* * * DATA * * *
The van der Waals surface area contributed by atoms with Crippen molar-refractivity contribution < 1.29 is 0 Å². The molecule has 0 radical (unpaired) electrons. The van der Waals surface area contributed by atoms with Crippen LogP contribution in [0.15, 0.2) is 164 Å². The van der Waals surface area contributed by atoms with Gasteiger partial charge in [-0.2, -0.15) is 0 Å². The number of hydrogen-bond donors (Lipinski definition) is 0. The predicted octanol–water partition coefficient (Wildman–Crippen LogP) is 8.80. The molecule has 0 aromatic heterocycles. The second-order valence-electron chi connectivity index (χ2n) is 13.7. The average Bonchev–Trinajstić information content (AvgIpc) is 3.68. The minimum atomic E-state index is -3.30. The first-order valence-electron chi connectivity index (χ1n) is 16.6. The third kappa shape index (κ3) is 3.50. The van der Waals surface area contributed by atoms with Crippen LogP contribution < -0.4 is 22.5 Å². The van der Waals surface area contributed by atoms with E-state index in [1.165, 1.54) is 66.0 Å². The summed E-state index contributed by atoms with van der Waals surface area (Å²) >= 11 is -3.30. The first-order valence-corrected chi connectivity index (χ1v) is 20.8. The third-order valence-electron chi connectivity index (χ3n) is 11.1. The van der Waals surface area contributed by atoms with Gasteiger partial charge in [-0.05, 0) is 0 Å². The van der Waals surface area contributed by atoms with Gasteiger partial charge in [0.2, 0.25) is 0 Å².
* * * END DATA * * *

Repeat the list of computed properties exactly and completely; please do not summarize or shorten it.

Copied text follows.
The van der Waals surface area contributed by atoms with Crippen molar-refractivity contribution < 1.29 is 0 Å². The molecule has 0 radical (unpaired) electrons. The van der Waals surface area contributed by atoms with Crippen LogP contribution in [0.15, 0.2) is 164 Å². The van der Waals surface area contributed by atoms with Gasteiger partial charge in [-0.2, -0.15) is 0 Å². The number of hydrogen-bond donors (Lipinski definition) is 0. The predicted octanol–water partition coefficient (Wildman–Crippen LogP) is 8.80. The molecule has 0 aromatic heterocycles. The second-order valence-electron chi connectivity index (χ2n) is 13.7. The average Bonchev–Trinajstić information content (AvgIpc) is 3.68. The minimum atomic E-state index is -3.30. The first-order valence-electron chi connectivity index (χ1n) is 16.6. The third kappa shape index (κ3) is 3.50. The van der Waals surface area contributed by atoms with Crippen LogP contribution < -0.4 is 22.5 Å². The van der Waals surface area contributed by atoms with E-state index in [1.165, 1.54) is 66.0 Å². The summed E-state index contributed by atoms with van der Waals surface area (Å²) >= 11 is -3.30. The first-order valence-corrected chi connectivity index (χ1v) is 20.8. The third-order valence-electron chi connectivity index (χ3n) is 11.1. The van der Waals surface area contributed by atoms with Gasteiger partial charge in [-0.05, 0) is 0 Å². The van der Waals surface area contributed by atoms with Gasteiger partial charge in [0.2, 0.25) is 0 Å².